My parents let me do whatever I wanted growing up. I played basketball, volleyball, karate, and dance. Whatever interested me, they let me try. I grew up in a wealthy suburb in Minneapolis. Pressures from gender-roles more-so came from my high school. Growing up those pressures for being girly, like dying my hair or wearing mini-skirts, came from my high school, and I’m not a girly person at all. When I got into college I became more comfortable in who I was and I stopped doing all of it.

I know that I already asked you what was the worst moment of your life, let’s go to a happier question – what was the best moment of your life?

I would say that although my wedding with Georgia was much smaller than we anticipated because of COVID it was still the best moment in my life. It was only 12 people but it was really intimate and gave us quality time to the people who are closest to us. It was so emotional, we were with our best friends, we looked like princesses, and we were able to affirm our love. Our relationship was always inevitable – we were always going to be together. We didn’t need a day to tell us that we were married. But this was a fun way to make it official. And since it was right before we moved out here, it was like a multi-purpose wedding to say bye to some of our friends.

What do you feel like your weakness is? – The real answer, not the one you tell program directors!

[Laughs] I get really anxious. Anxious about anything in general. I think a lot of doctors get anxious. I get anxious thinking about whether I should be putting this central line in someone, did I give them the right medications, second guessing what I’m doing. Everyone hates screwing up in front of someone and I hate looking like a dingus in front of someone, like that sucks. I’ve always dealt with anxiety through my life, but thanks to medication it’s been a lot better. I take venlafaxine [Effexor] and it definitely helps. It takes your bucket from being totally full to a few centimeters down. My anxiety would get so bad – I would get anxious over not being able to make a decision or finding my car keys, but I did a lot of therapy, and I’ve been on Effexor for seven years now.

Kudos to you for taking care of yourself and your well-being and being so open about this. Not everyone is so open when it comes to mental health related conditions and taking medication for it.

The way that I think about it is why should I have all of this anxiety and energy built up when I can deal with it with some help and medication and use that energy for something more productive and use that as a tool to also deal with the anxiety. Medication helps it to be a smaller hurdle to jump, even if it doesn’t completely go away. There’s still so much of a stigma about this. Therapy is good for everyone. Even to talk about how stressed out you are. More problems can be solved by talking about it or taking medication. And if I can help by leading by example and talking about it, I’m more than willing to be open about it.

It’s such a strength that you have that you’re willing to acknowledge your anxiety and face it head on! I guess my last question is – what do you think your future is going to look like?

I think that I the future I will be an Emergency Medicine doctor…somewhere…possibly in the Midwest since that’s where our family is, but we might also get roped into New York. We’re actually starting to look at fertility clinics for Georgia to get pregnant at some point maybe sometime this Winter.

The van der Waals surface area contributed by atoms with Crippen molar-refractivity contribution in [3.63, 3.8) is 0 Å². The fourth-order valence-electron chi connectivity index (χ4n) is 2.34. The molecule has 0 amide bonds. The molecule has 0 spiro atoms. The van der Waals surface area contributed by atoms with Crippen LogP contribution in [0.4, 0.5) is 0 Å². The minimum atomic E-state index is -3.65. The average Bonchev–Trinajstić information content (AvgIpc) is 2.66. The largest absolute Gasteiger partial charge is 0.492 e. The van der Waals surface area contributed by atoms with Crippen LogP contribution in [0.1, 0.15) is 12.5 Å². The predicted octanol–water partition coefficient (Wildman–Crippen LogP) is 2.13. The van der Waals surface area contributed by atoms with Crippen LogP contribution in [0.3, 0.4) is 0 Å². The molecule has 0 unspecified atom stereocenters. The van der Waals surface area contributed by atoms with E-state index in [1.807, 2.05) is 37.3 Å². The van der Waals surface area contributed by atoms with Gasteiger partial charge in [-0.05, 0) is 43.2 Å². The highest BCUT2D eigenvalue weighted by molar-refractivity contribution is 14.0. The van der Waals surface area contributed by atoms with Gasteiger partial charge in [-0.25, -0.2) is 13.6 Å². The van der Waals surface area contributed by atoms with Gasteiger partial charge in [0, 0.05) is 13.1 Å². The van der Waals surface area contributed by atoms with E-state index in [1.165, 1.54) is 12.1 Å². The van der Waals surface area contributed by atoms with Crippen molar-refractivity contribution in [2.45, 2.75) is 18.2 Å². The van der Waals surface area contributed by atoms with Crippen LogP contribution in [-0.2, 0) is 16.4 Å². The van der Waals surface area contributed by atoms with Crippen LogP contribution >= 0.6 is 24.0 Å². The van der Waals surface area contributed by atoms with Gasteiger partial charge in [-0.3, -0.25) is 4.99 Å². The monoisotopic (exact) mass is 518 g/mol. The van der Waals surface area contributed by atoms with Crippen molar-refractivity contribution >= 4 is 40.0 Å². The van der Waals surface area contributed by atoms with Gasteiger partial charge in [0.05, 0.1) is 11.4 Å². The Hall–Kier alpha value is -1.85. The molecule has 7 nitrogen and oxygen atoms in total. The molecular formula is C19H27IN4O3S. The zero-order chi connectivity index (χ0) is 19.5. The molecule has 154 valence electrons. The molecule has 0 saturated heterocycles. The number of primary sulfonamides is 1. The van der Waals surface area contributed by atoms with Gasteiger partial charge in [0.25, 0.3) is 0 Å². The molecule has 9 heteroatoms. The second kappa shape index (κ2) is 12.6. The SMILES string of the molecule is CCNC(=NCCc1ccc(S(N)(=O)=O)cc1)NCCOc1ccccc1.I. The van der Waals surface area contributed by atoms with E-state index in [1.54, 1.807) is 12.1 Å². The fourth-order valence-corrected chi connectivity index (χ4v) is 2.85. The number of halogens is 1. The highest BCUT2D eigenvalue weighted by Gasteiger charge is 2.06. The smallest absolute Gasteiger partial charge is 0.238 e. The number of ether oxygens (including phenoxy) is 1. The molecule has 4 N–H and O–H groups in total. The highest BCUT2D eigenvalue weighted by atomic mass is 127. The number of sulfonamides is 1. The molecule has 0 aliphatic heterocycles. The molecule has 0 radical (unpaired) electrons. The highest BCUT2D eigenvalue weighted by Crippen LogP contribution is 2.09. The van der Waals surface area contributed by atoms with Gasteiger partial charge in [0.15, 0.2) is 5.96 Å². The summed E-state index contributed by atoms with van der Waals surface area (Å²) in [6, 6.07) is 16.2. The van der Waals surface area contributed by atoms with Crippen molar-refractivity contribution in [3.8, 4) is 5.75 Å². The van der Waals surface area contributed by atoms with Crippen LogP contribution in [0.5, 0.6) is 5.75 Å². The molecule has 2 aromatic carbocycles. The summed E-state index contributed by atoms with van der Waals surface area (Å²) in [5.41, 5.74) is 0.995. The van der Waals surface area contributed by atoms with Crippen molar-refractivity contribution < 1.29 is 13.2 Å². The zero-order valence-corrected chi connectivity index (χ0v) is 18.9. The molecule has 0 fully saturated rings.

Wait what! That’s amazing I had no idea you were thinking about having children now. I need to hear more about the fertility process!

So it’s actually been really hard to find a fertility clinic that specializes in lesbian couples. I don’t want to completely jump to IVF right off the bat because it’s so invasive, so I want to talk to someone about IUI. It’s like insemination, but they put the catheter in the uterus instead of the vagina. They’ve been saying that they have to wash the sperm to get the semen off because the semen is very irritating for the uterus and then they map your cycle and then place the sperm in the uterus when you’re ovulating or give you an injection of HCG to stimulate ovulation. I think that’s the route we’re going to go. IVF is way more expensive. Georgia is probably going to be the one to get pregnant since she works from home and she’s 3 years older than me, so hopefully we can use her eggs first. If for some reason she can’t get pregnant then I would, but I think that she would be a better pregnant woman than I would.

Do you think our job makes it difficult for you to picture yourself being the pregnant person in the relationship?

I think that early on the first 6 months might be okay, but after that it seems really tough. It seems really tough to be really pregnant in the ED, but if it ends up being that, then so be it. As ER docs, we’re so used to dealing with whatever comes our way, so I think it would be okay but if we can make it just a little less stressful and have her just being the one who gets pregnant, that would be great.

You’ve been so open throughout this entire interview! Anything else about yourself we didn’t get to talk about?

We have an amazingly adorable dog. I’m sure everyone will meet her at some point. She’s 10.5 years old, her name is Sadie, and she loves people!

-----------------------

Alyssa Kettler, MD is a PGY-1 Resident at Stony Brook Emergency Medicine.


Elizabeth Dalchand, MD is a PGY-2 Resident at Stony Brook Emergency Medicine. She can be found on Twitter @lizdalchand


#feminem #herstory #thefutureisfemale #womeninmedicine #empowerher #emergencymedicine #queer #lgbtq

Stony Brook
EMergency Medicine

(631) 444-3880

 

101 Nicolls Road,

Stony Brook, NY 11794

  • Facebook Social Icon
  • Twitter Social Icon
  • Instagram Social Icon

Copyright 2020